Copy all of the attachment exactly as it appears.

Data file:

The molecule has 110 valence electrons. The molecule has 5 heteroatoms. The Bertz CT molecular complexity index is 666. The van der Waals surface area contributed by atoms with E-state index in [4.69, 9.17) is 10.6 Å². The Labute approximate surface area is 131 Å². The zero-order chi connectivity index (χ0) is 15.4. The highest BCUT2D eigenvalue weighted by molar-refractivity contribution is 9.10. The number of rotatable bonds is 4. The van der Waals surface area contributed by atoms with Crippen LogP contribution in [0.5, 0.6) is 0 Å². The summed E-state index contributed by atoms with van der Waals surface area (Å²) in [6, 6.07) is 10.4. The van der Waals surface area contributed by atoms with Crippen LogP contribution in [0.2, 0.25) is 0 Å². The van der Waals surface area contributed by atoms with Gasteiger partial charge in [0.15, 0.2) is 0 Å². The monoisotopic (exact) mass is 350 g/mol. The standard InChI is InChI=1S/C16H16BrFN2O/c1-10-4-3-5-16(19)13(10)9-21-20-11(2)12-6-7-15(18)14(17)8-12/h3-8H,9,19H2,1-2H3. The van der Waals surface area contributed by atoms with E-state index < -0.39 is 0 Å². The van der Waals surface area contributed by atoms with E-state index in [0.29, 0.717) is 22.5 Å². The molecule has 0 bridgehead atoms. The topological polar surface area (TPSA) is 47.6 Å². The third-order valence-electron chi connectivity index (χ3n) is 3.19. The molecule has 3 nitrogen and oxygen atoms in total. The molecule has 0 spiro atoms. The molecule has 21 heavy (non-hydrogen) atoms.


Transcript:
The molecule has 110 valence electrons. The molecule has 5 heteroatoms. The Bertz CT molecular complexity index is 666. The van der Waals surface area contributed by atoms with E-state index in [4.69, 9.17) is 10.6 Å². The Labute approximate surface area is 131 Å². The zero-order chi connectivity index (χ0) is 15.4. The highest BCUT2D eigenvalue weighted by molar-refractivity contribution is 9.10. The number of rotatable bonds is 4. The van der Waals surface area contributed by atoms with Crippen LogP contribution in [0.5, 0.6) is 0 Å². The summed E-state index contributed by atoms with van der Waals surface area (Å²) in [6, 6.07) is 10.4. The van der Waals surface area contributed by atoms with Crippen LogP contribution in [0.2, 0.25) is 0 Å². The van der Waals surface area contributed by atoms with Gasteiger partial charge in [0.15, 0.2) is 0 Å². The monoisotopic (exact) mass is 350 g/mol. The standard InChI is InChI=1S/C16H16BrFN2O/c1-10-4-3-5-16(19)13(10)9-21-20-11(2)12-6-7-15(18)14(17)8-12/h3-8H,9,19H2,1-2H3. The van der Waals surface area contributed by atoms with E-state index < -0.39 is 0 Å². The van der Waals surface area contributed by atoms with E-state index in [0.29, 0.717) is 22.5 Å². The molecule has 0 bridgehead atoms. The topological polar surface area (TPSA) is 47.6 Å². The third-order valence-electron chi connectivity index (χ3n) is 3.19. The molecule has 3 nitrogen and oxygen atoms in total. The molecule has 0 spiro atoms. The molecule has 21 heavy (non-hydrogen) atoms.